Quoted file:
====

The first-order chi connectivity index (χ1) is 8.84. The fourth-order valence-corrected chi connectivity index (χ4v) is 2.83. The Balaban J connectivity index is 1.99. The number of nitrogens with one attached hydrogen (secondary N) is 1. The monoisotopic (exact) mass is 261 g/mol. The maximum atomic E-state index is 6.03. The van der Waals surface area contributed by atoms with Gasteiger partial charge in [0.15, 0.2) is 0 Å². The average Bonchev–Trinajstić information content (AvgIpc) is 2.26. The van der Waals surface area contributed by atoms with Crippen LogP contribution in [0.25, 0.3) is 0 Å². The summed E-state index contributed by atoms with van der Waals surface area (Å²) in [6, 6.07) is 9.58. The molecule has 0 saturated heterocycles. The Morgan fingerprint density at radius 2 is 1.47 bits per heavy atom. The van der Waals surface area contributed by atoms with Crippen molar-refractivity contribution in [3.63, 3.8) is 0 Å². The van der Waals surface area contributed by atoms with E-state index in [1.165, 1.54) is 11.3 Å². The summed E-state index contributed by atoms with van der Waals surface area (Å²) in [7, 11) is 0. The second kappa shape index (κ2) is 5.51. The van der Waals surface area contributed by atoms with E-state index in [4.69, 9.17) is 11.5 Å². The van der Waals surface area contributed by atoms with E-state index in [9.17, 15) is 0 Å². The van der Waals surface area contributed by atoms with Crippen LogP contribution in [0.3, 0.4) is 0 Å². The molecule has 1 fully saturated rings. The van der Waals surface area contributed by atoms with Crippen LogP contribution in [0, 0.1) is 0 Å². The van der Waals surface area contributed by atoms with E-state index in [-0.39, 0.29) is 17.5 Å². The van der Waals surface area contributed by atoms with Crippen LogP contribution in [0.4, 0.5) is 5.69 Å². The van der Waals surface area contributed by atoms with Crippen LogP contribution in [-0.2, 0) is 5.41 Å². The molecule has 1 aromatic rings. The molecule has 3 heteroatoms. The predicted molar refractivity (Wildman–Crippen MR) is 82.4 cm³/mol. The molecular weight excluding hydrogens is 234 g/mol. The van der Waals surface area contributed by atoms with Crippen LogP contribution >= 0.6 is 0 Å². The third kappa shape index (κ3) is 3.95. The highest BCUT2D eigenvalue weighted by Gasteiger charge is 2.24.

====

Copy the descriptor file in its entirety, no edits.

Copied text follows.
The first-order chi connectivity index (χ1) is 8.84. The fourth-order valence-corrected chi connectivity index (χ4v) is 2.83. The Balaban J connectivity index is 1.99. The number of nitrogens with one attached hydrogen (secondary N) is 1. The monoisotopic (exact) mass is 261 g/mol. The maximum atomic E-state index is 6.03. The van der Waals surface area contributed by atoms with Gasteiger partial charge in [0.15, 0.2) is 0 Å². The average Bonchev–Trinajstić information content (AvgIpc) is 2.26. The van der Waals surface area contributed by atoms with Crippen LogP contribution in [0.25, 0.3) is 0 Å². The summed E-state index contributed by atoms with van der Waals surface area (Å²) in [6, 6.07) is 9.58. The molecule has 0 saturated heterocycles. The Morgan fingerprint density at radius 2 is 1.47 bits per heavy atom. The van der Waals surface area contributed by atoms with Crippen molar-refractivity contribution in [3.63, 3.8) is 0 Å². The van der Waals surface area contributed by atoms with E-state index in [1.165, 1.54) is 11.3 Å². The summed E-state index contributed by atoms with van der Waals surface area (Å²) in [7, 11) is 0. The second kappa shape index (κ2) is 5.51. The van der Waals surface area contributed by atoms with E-state index in [4.69, 9.17) is 11.5 Å². The van der Waals surface area contributed by atoms with E-state index in [9.17, 15) is 0 Å². The van der Waals surface area contributed by atoms with Crippen LogP contribution in [0.3, 0.4) is 0 Å². The molecule has 1 fully saturated rings. The van der Waals surface area contributed by atoms with Crippen LogP contribution in [0, 0.1) is 0 Å². The van der Waals surface area contributed by atoms with E-state index in [-0.39, 0.29) is 17.5 Å². The van der Waals surface area contributed by atoms with Crippen LogP contribution in [0.4, 0.5) is 5.69 Å². The van der Waals surface area contributed by atoms with Crippen LogP contribution in [-0.2, 0) is 5.41 Å². The molecule has 1 aromatic rings. The molecule has 3 heteroatoms. The predicted molar refractivity (Wildman–Crippen MR) is 82.4 cm³/mol. The molecular weight excluding hydrogens is 234 g/mol. The van der Waals surface area contributed by atoms with Crippen LogP contribution >= 0.6 is 0 Å². The third kappa shape index (κ3) is 3.95. The highest BCUT2D eigenvalue weighted by Gasteiger charge is 2.24.